Sunday, August 30, 2020

Unidentified Flying Varmints

The critter cam is still set for the creatures of the night. I know what I see in daylight. I want to know what's out there when I am asleep.

There are the usual suspects. Deer.

Raccoons plural. I was hoping for bigger game.

Then the camera captured something completely unexpected. Flight.

Follow the white blur.

What is it? Bats are a good choice.

But I don't think this is a bat.

I am not alone out here.

Saturday, August 29, 2020

A Little Bit Of Feral

It takes a certain amount of discipline to let go, to let nature be in charge of a lot of the decision making in a garden. That is not what I was trained for in horticulture, nor what I do in most of the gardens I tend. Total control is the preference for most.

It is rarely completely achieved. Nature has a mind of its own. Even in my roadside vegetable garden, a little bit of feral has remained.

I like it that way. Out of long ago planted and long time gone verbena on a stick, a surprise bumper crop of purple appeared in the vegetable garden this year. The parsnips growing with it are close to equally feral.

I have had to assert some authority with the Ironweed. Its height makes it a sun hog and shadow maker, not good for the production of fine produce. Trying to remove it gave me a good understanding of the origins of its common name. It is persistent in returning from bits of remaining root and its beauty prevents a push for total elimination.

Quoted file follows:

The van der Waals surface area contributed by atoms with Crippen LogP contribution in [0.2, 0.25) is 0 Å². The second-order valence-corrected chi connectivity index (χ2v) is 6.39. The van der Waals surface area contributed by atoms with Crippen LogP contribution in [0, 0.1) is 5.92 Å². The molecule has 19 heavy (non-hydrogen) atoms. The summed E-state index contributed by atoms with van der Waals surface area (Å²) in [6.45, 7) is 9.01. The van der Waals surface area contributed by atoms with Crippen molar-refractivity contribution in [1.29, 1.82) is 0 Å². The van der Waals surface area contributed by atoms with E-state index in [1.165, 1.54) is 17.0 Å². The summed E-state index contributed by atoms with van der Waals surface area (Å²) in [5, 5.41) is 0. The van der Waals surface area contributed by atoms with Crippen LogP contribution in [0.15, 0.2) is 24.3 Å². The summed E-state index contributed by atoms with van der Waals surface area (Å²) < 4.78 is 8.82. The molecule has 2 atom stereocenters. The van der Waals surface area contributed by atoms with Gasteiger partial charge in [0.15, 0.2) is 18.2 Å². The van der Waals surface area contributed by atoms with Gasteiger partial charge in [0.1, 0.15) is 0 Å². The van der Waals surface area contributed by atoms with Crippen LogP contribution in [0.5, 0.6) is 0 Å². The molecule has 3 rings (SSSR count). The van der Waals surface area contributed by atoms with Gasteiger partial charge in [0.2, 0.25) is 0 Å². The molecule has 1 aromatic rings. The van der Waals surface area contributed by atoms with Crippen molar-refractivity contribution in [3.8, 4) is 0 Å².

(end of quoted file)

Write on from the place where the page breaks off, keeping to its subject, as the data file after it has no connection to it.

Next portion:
I consider myself lucky to come home to a place, to land where I can let go, a place where nature is merely nudged in the direction of flowers. The illusion of being in control is allowed to be shown for the falsehood it is. The reward is a continuous and ever changing display of the beauty and bounty of the miracle of this planet called earth.

Thursday, August 27, 2020

Something To Tide You Over

A post has been stuck in my craw all week. The theme keeps coming up. It will come out at some point most likely. In the mean time, the Tall Flower Meadow is coming into full late summer bloom. Day by day the color builds. Let's hope it doesn't get squashed by hurricane remnants this weekend. 



Saturday, August 22, 2020

Friday, August 21, 2020


After seeing the phenomenal growth of a pot of nursery grown small give away bulbs of my Voodoo Lily I decided to give mine more food than usual. They got bigger.

The pot of the smallest bulbs grew to medium in one season. I could get a good bulb crop this year. I'll have to have a chat with Ms. Mandy at the nursery and see what our plans for voodoo are.

It has been a busy week. Momma's car died. We went out and bought her a certified pre-owned, low mileage, 2018 Honda HR-V. 

With a bad check. I can not believe they let us drive that car off the lot with a check we told them was no good cause the real money was another check still in the mail. It is a most lovely Aegean Blue and came with a CD player. I thought that would be impossible to find on a newer car. Technology has moved on.